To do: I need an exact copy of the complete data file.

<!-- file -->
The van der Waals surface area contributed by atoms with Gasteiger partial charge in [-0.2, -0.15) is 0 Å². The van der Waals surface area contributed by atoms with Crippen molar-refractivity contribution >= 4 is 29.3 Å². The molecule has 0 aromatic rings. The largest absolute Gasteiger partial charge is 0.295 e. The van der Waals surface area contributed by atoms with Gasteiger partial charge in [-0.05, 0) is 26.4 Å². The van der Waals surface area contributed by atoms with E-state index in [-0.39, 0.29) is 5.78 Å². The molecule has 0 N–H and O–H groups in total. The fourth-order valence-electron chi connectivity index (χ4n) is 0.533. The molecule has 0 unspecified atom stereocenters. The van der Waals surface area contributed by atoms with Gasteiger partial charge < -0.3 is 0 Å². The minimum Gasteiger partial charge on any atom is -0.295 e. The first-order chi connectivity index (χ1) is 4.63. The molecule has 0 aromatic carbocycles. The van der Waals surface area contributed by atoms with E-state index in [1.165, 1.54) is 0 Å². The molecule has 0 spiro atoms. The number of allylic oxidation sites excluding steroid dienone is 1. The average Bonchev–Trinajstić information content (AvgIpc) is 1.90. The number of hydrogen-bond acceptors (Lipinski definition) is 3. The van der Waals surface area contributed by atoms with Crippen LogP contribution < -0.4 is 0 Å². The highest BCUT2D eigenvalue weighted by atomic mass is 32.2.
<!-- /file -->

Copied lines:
The van der Waals surface area contributed by atoms with Gasteiger partial charge in [-0.2, -0.15) is 0 Å². The van der Waals surface area contributed by atoms with Crippen molar-refractivity contribution >= 4 is 29.3 Å². The molecule has 0 aromatic rings. The largest absolute Gasteiger partial charge is 0.295 e. The van der Waals surface area contributed by atoms with Gasteiger partial charge in [-0.05, 0) is 26.4 Å². The van der Waals surface area contributed by atoms with E-state index in [-0.39, 0.29) is 5.78 Å². The molecule has 0 N–H and O–H groups in total. The fourth-order valence-electron chi connectivity index (χ4n) is 0.533. The molecule has 0 unspecified atom stereocenters. The van der Waals surface area contributed by atoms with Gasteiger partial charge < -0.3 is 0 Å². The minimum Gasteiger partial charge on any atom is -0.295 e. The first-order chi connectivity index (χ1) is 4.63. The molecule has 0 aromatic carbocycles. The van der Waals surface area contributed by atoms with E-state index in [1.165, 1.54) is 0 Å². The molecule has 0 spiro atoms. The number of allylic oxidation sites excluding steroid dienone is 1. The average Bonchev–Trinajstić information content (AvgIpc) is 1.90. The number of hydrogen-bond acceptors (Lipinski definition) is 3. The van der Waals surface area contributed by atoms with Crippen LogP contribution < -0.4 is 0 Å². The highest BCUT2D eigenvalue weighted by atomic mass is 32.2.